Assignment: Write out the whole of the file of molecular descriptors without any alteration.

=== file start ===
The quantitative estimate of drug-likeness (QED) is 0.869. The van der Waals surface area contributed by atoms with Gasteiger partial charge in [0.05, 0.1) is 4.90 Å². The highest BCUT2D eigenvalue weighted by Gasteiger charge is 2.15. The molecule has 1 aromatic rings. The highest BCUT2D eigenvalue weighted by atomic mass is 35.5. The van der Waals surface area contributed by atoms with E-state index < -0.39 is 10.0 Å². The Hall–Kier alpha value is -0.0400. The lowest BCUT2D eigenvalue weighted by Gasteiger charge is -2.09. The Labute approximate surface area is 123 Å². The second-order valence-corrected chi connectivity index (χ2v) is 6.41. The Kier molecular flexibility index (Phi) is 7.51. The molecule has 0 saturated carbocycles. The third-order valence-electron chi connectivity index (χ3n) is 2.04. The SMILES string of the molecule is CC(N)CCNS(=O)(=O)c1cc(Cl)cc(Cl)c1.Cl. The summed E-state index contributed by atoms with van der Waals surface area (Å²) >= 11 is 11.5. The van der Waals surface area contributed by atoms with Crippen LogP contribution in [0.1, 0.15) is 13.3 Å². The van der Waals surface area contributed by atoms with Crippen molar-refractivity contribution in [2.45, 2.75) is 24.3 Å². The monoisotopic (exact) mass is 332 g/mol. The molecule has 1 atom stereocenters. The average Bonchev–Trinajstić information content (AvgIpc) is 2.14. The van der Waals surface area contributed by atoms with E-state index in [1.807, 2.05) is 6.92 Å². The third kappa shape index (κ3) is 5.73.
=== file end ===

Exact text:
The quantitative estimate of drug-likeness (QED) is 0.869. The van der Waals surface area contributed by atoms with Gasteiger partial charge in [0.05, 0.1) is 4.90 Å². The highest BCUT2D eigenvalue weighted by Gasteiger charge is 2.15. The molecule has 1 aromatic rings. The highest BCUT2D eigenvalue weighted by atomic mass is 35.5. The van der Waals surface area contributed by atoms with E-state index < -0.39 is 10.0 Å². The Hall–Kier alpha value is -0.0400. The lowest BCUT2D eigenvalue weighted by Gasteiger charge is -2.09. The Labute approximate surface area is 123 Å². The second-order valence-corrected chi connectivity index (χ2v) is 6.41. The Kier molecular flexibility index (Phi) is 7.51. The molecule has 0 saturated carbocycles. The third-order valence-electron chi connectivity index (χ3n) is 2.04. The SMILES string of the molecule is CC(N)CCNS(=O)(=O)c1cc(Cl)cc(Cl)c1.Cl. The summed E-state index contributed by atoms with van der Waals surface area (Å²) >= 11 is 11.5. The van der Waals surface area contributed by atoms with Crippen LogP contribution in [0.1, 0.15) is 13.3 Å². The van der Waals surface area contributed by atoms with Crippen molar-refractivity contribution in [2.45, 2.75) is 24.3 Å². The monoisotopic (exact) mass is 332 g/mol. The molecule has 1 atom stereocenters. The average Bonchev–Trinajstić information content (AvgIpc) is 2.14. The van der Waals surface area contributed by atoms with E-state index in [1.807, 2.05) is 6.92 Å². The third kappa shape index (κ3) is 5.73.